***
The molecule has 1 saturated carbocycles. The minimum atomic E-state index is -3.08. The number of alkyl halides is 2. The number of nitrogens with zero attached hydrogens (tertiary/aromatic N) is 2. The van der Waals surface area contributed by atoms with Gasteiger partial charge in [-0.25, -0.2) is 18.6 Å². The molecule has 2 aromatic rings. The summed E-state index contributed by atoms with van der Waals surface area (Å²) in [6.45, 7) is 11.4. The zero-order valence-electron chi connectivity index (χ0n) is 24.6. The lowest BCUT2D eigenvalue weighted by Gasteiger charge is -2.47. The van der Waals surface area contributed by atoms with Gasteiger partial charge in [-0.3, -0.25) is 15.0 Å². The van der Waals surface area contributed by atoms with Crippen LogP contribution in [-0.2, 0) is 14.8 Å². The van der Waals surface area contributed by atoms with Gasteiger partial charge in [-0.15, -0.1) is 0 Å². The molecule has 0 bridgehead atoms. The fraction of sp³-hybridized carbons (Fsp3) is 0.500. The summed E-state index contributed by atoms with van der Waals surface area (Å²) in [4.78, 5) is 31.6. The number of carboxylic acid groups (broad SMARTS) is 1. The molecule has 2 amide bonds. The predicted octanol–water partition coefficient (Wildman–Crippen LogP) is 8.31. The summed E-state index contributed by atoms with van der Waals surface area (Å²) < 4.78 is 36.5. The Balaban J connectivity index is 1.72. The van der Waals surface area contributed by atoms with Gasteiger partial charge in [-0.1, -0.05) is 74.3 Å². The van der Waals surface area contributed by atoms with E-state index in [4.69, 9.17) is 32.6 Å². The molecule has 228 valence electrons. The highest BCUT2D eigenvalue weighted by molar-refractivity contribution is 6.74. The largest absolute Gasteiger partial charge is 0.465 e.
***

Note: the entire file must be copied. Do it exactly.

The molecule has 1 saturated carbocycles. The minimum atomic E-state index is -3.08. The number of alkyl halides is 2. The number of nitrogens with zero attached hydrogens (tertiary/aromatic N) is 2. The van der Waals surface area contributed by atoms with Gasteiger partial charge in [-0.25, -0.2) is 18.6 Å². The molecule has 2 aromatic rings. The summed E-state index contributed by atoms with van der Waals surface area (Å²) in [6.45, 7) is 11.4. The zero-order valence-electron chi connectivity index (χ0n) is 24.6. The lowest BCUT2D eigenvalue weighted by Gasteiger charge is -2.47. The van der Waals surface area contributed by atoms with Gasteiger partial charge in [-0.3, -0.25) is 15.0 Å². The van der Waals surface area contributed by atoms with Crippen LogP contribution in [-0.2, 0) is 14.8 Å². The van der Waals surface area contributed by atoms with Gasteiger partial charge in [-0.15, -0.1) is 0 Å². The molecule has 0 bridgehead atoms. The fraction of sp³-hybridized carbons (Fsp3) is 0.500. The summed E-state index contributed by atoms with van der Waals surface area (Å²) in [4.78, 5) is 31.6. The number of carboxylic acid groups (broad SMARTS) is 1. The molecule has 2 amide bonds. The predicted octanol–water partition coefficient (Wildman–Crippen LogP) is 8.31. The summed E-state index contributed by atoms with van der Waals surface area (Å²) < 4.78 is 36.5. The Balaban J connectivity index is 1.72. The van der Waals surface area contributed by atoms with Gasteiger partial charge in [-0.1, -0.05) is 74.3 Å². The van der Waals surface area contributed by atoms with E-state index in [4.69, 9.17) is 32.6 Å². The molecule has 228 valence electrons. The highest BCUT2D eigenvalue weighted by molar-refractivity contribution is 6.74. The largest absolute Gasteiger partial charge is 0.465 e.